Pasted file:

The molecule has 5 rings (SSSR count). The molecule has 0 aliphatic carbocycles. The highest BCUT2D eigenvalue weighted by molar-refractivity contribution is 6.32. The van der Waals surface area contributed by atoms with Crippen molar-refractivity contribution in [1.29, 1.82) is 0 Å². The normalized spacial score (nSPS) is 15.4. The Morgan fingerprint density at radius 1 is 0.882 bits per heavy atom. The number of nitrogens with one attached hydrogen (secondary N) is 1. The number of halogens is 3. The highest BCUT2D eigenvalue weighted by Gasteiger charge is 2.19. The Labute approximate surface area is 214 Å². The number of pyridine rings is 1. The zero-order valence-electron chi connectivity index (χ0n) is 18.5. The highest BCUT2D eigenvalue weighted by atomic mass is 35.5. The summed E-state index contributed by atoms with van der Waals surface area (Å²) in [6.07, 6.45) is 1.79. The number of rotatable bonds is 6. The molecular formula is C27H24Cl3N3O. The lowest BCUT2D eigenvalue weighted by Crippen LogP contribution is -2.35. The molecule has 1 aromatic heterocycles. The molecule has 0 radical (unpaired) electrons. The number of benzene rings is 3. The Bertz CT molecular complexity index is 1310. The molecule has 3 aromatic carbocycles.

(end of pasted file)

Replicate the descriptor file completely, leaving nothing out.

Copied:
The molecule has 5 rings (SSSR count). The molecule has 0 aliphatic carbocycles. The highest BCUT2D eigenvalue weighted by molar-refractivity contribution is 6.32. The van der Waals surface area contributed by atoms with Crippen molar-refractivity contribution in [1.29, 1.82) is 0 Å². The normalized spacial score (nSPS) is 15.4. The Morgan fingerprint density at radius 1 is 0.882 bits per heavy atom. The number of nitrogens with one attached hydrogen (secondary N) is 1. The number of halogens is 3. The highest BCUT2D eigenvalue weighted by Gasteiger charge is 2.19. The Labute approximate surface area is 214 Å². The number of pyridine rings is 1. The zero-order valence-electron chi connectivity index (χ0n) is 18.5. The highest BCUT2D eigenvalue weighted by atomic mass is 35.5. The summed E-state index contributed by atoms with van der Waals surface area (Å²) in [6.07, 6.45) is 1.79. The number of rotatable bonds is 6. The molecular formula is C27H24Cl3N3O. The lowest BCUT2D eigenvalue weighted by Crippen LogP contribution is -2.35. The molecule has 1 aromatic heterocycles. The molecule has 0 radical (unpaired) electrons. The number of benzene rings is 3. The Bertz CT molecular complexity index is 1310. The molecule has 3 aromatic carbocycles.